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I Am Actually Insulted By This Book...

palmer business writing book insult

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14 replies to this topic

#1 Sui-Generis

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Posted 30 March 2019 - 14:55

I purchased a 'reprint' of The Palmer Method Of Business Writing, since I now know that is the format of penmanship I would like to practice rather than Spencerian.

 

While Spencerian is beautiful, I'm a long way off being able to use a pointed pen properly, can barely hold a straight line at this point! The monoline Palmer method seems to fit my goals better.

 

In any case, the book arrived today, I excitedly opened the package & thumbed the book only to be greeted with this...utter abhorrent insult to the eyes...and the wallet!

 

Be warned, you are better off finding the PDF version online than you are purchasing this particular book.

 

I would moan more but...honestly I'm too annoyed to bother at this stage. :angry:

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#2 ardene

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Posted 30 March 2019 - 15:39

They could have changed the orientation of the reproduced pages at least...



#3 PAKMAN

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Posted 30 March 2019 - 15:48

That stinks!


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#4 gyasko

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Posted 30 March 2019 - 15:51

I've had worse.  One reprint an Alibris dealer sold me was based on an illegible scan.  Every page was 80% black.  I had the feeling that i was dealing with bots.  No doubt there is a person or two collecting the money at the end.



#5 inkstainedruth

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Posted 30 March 2019 - 17:55

Where did you get the book through?  If you got it on eBay you could file a dispute with the seller, and if from Amazon you should be able to get your money back by returning it.  Or at the very least give feedback as to the "condition".  Because that image you posted suggests "not as advertised...."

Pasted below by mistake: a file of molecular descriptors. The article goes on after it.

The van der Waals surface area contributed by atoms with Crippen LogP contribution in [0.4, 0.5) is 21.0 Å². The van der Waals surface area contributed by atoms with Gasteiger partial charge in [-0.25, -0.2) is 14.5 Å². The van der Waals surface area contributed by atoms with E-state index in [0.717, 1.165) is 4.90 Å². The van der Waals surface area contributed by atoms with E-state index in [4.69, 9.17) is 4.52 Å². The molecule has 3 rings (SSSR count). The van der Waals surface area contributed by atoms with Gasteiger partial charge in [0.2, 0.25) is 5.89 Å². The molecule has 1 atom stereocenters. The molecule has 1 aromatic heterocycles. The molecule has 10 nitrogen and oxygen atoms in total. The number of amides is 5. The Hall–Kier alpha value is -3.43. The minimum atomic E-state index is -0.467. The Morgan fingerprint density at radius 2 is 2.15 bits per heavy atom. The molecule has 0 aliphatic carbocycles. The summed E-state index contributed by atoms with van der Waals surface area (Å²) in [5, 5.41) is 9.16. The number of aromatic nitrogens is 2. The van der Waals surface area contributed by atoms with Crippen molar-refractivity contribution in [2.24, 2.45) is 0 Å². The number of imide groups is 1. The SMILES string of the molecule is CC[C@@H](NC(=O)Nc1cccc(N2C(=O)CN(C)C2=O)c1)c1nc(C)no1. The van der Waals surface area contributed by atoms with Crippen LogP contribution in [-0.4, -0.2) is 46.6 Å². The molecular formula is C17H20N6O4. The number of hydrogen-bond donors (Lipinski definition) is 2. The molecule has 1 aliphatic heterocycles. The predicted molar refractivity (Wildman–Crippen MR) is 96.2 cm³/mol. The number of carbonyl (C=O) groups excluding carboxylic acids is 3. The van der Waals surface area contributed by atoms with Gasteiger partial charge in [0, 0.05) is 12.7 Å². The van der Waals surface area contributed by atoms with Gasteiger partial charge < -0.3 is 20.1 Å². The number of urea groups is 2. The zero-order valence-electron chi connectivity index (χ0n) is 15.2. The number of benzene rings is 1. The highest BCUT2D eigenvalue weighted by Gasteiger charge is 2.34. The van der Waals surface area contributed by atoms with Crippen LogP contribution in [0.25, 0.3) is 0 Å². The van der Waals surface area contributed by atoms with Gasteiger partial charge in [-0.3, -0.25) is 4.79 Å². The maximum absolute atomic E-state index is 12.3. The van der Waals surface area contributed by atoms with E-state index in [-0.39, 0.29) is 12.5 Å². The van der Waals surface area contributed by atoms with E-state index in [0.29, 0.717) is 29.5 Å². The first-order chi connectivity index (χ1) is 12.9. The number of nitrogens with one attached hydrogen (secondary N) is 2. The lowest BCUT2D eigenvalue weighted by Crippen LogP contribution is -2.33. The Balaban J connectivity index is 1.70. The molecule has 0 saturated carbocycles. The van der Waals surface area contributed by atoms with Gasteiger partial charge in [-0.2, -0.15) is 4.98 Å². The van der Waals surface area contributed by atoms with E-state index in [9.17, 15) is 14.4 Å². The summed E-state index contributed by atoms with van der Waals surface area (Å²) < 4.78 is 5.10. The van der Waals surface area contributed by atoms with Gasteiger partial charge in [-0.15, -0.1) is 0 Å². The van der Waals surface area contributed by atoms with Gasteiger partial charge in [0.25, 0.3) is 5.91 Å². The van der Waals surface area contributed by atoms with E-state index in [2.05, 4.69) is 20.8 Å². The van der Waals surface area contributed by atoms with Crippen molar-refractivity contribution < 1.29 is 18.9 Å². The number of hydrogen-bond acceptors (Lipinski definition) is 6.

Ruth Morrisson aka inkstainedruth

 

ETA: A while back I ordered a CD from a 3rd party seller, and they basically ignored my instructions, and told me that DHL didn't provide tracking info -- then when it arrived, it came via USPS and just left on my porch with the other mail stopped when we went away for Thanksgiving.  My feedback on Amazon was left accordingly.  Then the seller contacted me and offered a "partial" refund in return for my amending my feedback....  I don't think they liked the "amendment"  ;) -- but since (unbeknownst to the seller) I had some rewards points built up, I ended up paying 68¢ US for a $14 CD....  

Every time someone like the OP gets annoyed but doesn't actually do more to rectify the situation, it just gives grounds for sellers like that to pull more BS like that.


Edited by inkstainedruth, 30 March 2019 - 18:01.

"It's very nice, but frankly, when I signed that list for a P-51, what I had in mind was a fountain pen."

#6 BaronWulfraed

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Posted 30 March 2019 - 18:32

Obviously a facsimile/scan of what had been originally a landscape work book.

 

Look at it this way -- you now have lots of clear paper space to use for practice :lticaptd:



#7 Sui-Generis

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Posted 01 April 2019 - 17:29

I sent the publisher a...strongly worded, email about the abomination that is that book.

 

They were apparently largely unaware about it, stating that the majority of their publishing method is all automated and that they receive scans from libraries & private collectors that are just keen to preserve the texts for future generations.

 

After I pointed out the staggering flaw in this particular publication however, they have decided to make that particular book as 'faulty' and withdraw it from their library.

 

They also sent me the unlocked PDF copy, free of charge.

 

I think that's a result.


Arguing with people on the Internet is like playing chess with a pigeon. No matter how good you are at chess, the pigeon will just knock the pieces over, s**t on the board and strut around like it's victorious.


#8 inkstainedruth

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Posted 01 April 2019 - 18:24

Good!  I think I've seen other works on eBay from this company and had wondered about the quality of the reprints.

Ironically, a friend of my husband's wrote software 20+ years ago to clean and de-skew pages for this sort of work.  I got a job as a temp for the company he was working for, scanning in pages of insurance company annual statements and then manually repaginating the pages and double checking links from the table of contents, then burning copies of the data onto CDs for long-term storage.  Apparently, by law (at least in the US), insurance companies have to have specific info on specific pages (which varies by the TYPE of insurance -- life, auto, casualty, etc).  So a file for some company might have a dozen page 12s (which I had to fix to read as 12, 12.1, 12.2, etc.) or it might not have any information for that year (so you'd get to a page that read "Pages 37-43" with no other text).  The first round was supposed to take a month and a half, but they had rented a scanner that could do 50 pages at a time.  Later, the company we were doing the work for would just sent us the .tiff files, which had to be converted to .html.  But sometimes they'd get pages out of order, and I'd have to refer back to the index sheet for that set of .tiff files.